Game of Thrones is about manipulation and power. The plot of the series focuses on a battle between the most powerful families of Westeros for who gets to sit on the massive Iron Throne. It's a story that rewards characters who find ways around the system, who either work in the shadows or are clever enough to avoid disaster.
Except for one. Jon Snow (Kit Harington) is meant to be one of the most dashing heroes in HBO's adaptation of George R. R. Martin's popular book series, but his character is one of the least interesting on television. The character is so weakly constructed that his most interesting story involves a secret he can't possibly know the answer to.
And none of this is Harington's fault, because no actor could over come the central problem here: Jon Snow is a plot device, not a character.
Jon Snow is a weakly constructed character
Though Jon possesses slightly more nuance in Martin's books, he still suffers from being the only character in the series who fits squarely into a traditional fantasy novel archetype — the boy of ignoble origins who has nobility thrust upon him. The bastard son of Eddard "Ned" Stark of Winterfell, Jon has risen in rank amid the Night's Watch, a brotherhood of men who defend the realm from invasion, and (without spoiling major plot twists) it seems likely he has an outside shot at sitting on the Iron Throne when all is said and done.
It's the TV series that causes problems. Where the books offer frequent glimpses into Jon's inner monologue, the construction of his character on TV is mostly limited to his interactions with other people.
From the first, viewers are led to feel bad for him. In one of the opening scenes, a perished direwolf (think a wolf, only larger) is found by the side of the road with abandoned pups. It's Jon who notes that there are five pups — one for each of the legitimate Stark children — but seemingly not one for poor, isolated Jon.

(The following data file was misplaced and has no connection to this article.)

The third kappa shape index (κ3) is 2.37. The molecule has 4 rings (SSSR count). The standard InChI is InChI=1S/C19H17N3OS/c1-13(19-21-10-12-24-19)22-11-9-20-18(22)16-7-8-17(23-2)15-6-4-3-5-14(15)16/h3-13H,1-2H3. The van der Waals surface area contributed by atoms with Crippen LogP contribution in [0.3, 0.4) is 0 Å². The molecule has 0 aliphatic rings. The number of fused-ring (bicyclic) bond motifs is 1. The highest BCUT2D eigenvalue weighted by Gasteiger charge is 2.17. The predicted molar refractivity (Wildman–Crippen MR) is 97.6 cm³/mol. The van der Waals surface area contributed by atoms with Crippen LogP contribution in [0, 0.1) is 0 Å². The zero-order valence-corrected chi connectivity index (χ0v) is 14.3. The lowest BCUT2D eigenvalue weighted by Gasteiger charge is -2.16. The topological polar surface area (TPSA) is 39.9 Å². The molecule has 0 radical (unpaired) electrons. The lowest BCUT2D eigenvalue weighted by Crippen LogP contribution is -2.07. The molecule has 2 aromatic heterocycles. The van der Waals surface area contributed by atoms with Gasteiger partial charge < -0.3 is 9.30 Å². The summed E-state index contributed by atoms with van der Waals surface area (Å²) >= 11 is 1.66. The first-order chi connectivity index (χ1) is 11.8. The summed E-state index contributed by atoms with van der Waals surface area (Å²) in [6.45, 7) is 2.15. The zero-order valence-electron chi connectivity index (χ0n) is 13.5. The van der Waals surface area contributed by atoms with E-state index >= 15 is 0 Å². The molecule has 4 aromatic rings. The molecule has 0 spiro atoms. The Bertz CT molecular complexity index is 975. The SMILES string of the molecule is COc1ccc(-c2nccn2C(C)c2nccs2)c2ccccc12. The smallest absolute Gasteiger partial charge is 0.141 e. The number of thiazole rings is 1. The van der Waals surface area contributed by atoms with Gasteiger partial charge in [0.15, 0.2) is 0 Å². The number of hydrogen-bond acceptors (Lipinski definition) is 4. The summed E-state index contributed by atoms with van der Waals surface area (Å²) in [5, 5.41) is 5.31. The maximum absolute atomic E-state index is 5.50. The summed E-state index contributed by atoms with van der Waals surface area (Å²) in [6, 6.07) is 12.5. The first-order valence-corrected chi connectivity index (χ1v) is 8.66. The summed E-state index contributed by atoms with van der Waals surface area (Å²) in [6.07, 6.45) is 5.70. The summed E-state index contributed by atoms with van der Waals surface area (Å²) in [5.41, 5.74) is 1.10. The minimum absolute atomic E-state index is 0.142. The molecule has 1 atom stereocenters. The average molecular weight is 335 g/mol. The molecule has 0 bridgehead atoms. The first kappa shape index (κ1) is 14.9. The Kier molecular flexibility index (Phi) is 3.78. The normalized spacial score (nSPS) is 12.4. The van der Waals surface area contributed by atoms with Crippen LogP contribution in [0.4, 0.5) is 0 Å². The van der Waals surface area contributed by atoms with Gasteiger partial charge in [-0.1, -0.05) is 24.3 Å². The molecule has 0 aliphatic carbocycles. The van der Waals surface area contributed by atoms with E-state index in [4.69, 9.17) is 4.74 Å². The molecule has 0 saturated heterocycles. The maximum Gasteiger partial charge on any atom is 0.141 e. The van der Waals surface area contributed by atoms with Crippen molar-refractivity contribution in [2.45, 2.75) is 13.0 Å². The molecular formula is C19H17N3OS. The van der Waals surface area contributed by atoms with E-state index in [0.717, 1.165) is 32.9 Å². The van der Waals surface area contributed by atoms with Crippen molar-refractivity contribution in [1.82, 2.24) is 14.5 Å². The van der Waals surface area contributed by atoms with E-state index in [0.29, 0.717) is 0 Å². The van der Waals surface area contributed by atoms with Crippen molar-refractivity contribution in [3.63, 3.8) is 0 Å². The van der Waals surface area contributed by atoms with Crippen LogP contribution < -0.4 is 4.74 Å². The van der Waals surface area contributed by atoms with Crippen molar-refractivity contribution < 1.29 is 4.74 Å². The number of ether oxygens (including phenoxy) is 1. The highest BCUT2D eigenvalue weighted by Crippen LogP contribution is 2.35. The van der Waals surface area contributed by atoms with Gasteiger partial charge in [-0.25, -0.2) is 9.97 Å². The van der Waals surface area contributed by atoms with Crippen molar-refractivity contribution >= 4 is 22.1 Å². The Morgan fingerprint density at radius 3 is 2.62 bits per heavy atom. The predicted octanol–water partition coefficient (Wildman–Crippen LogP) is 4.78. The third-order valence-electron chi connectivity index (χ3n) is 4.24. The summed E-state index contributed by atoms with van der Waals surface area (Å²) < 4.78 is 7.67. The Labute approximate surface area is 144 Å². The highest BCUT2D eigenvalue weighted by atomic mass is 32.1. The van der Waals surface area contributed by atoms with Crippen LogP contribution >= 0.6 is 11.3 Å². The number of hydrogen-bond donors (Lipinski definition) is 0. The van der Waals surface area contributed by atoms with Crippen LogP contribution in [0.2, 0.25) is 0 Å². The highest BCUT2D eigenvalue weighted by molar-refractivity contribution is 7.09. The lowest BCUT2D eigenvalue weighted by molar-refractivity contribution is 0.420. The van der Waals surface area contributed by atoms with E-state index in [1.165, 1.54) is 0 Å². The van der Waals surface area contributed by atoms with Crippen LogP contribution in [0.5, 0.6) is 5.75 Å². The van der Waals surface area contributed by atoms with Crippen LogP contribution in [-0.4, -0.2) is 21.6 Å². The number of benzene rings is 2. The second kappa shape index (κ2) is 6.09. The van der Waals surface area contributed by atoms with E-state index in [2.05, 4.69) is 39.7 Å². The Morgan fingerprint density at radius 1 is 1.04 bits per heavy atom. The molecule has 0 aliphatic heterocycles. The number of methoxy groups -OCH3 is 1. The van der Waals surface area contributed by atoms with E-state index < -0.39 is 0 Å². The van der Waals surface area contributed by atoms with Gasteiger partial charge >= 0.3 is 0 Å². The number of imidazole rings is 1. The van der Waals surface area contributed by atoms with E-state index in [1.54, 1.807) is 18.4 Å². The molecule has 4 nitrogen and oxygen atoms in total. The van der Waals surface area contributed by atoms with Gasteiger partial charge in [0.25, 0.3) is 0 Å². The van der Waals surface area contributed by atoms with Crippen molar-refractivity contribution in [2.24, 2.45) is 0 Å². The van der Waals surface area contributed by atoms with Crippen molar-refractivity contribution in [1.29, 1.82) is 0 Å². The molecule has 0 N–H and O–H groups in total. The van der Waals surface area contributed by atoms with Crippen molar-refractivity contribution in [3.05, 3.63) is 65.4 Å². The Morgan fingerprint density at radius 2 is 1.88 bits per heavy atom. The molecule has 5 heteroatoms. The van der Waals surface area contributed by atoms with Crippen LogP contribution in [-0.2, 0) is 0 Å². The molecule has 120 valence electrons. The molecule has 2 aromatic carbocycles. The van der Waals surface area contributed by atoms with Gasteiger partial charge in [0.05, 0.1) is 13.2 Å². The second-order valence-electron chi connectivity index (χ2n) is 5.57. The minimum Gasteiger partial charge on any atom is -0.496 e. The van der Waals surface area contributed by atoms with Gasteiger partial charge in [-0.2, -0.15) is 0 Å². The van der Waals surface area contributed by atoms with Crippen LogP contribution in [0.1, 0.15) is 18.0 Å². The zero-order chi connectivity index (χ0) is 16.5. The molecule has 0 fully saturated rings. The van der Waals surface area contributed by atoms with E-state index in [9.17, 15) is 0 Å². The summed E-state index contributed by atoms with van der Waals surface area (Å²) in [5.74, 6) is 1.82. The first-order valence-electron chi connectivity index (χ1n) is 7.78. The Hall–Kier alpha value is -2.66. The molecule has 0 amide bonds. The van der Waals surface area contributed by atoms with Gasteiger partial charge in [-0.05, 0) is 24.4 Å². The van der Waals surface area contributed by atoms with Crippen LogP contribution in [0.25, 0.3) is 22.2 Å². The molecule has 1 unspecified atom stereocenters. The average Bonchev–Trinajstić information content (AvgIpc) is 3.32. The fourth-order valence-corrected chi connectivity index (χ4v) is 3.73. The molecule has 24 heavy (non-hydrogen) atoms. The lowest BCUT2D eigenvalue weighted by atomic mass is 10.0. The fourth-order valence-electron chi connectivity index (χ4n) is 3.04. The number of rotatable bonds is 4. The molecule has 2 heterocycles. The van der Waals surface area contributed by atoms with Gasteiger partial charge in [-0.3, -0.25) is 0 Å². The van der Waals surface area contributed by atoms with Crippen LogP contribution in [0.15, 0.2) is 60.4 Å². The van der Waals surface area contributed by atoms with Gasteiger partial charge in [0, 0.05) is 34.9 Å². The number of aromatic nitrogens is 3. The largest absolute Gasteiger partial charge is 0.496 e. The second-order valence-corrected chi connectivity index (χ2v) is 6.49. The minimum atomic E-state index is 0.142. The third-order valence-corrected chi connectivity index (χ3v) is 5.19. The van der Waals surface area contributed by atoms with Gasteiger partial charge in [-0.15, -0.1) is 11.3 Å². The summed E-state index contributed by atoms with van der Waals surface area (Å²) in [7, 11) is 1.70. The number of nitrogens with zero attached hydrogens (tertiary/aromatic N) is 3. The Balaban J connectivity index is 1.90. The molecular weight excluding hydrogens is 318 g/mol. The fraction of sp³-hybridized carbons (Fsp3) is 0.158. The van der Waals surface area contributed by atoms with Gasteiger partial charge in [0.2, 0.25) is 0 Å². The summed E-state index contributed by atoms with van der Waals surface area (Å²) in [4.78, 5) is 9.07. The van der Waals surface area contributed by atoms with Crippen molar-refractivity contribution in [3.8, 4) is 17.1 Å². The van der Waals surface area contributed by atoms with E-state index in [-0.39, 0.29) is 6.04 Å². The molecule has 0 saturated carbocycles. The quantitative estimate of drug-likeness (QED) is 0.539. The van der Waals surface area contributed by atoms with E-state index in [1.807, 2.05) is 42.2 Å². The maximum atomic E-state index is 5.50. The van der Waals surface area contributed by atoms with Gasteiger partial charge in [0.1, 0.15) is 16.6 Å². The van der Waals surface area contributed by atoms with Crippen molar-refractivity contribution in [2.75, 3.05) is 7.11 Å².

In the early episodes, Jon's character is primarily defined by this kind of wallowing. This makes some degree of sense. As a bastard child, Jon was brought up in the Stark household but ostracized. As the son of another woman, he was intentionally kept out of the inner circle of love and general badassery that the Starks inhabit. In some characters, that would have led to bitterness. With Jon, it led to glumness.
The seeds of Jon Snow's character contain promise. But instead of allowing those painful experiences to mold him into a man who feels deeply hurt and deeply misunderstood, he mostly seems to be someone who can't take a single action.
Again, that largely works in the books because readers can get into Jon's head. On TV, however, it mostly results in a character who has things happen to him, rather than causing things to happen.
The story uses Jon. It doesn't explain him.
Even more frustrating is how much potential Jon's story has to be interesting. The Night's Watch, in theory, could be a great premise for a TV series in and of themselves. They stand atop a giant wall of ice at the northernmost point of the Seven Kingdoms, guarding it from men and monsters on the other side. The Night's Watch, as you'd expect, are a group of misfits — sons who embarrass their fathers, convicts, and people with nowhere else to go.
But even while on the wall, Jon mostly spends his time glowering about not being treated well enough, as if he knows he's a heroic character from a popular fantasy series and wishes everybody else would get with the program.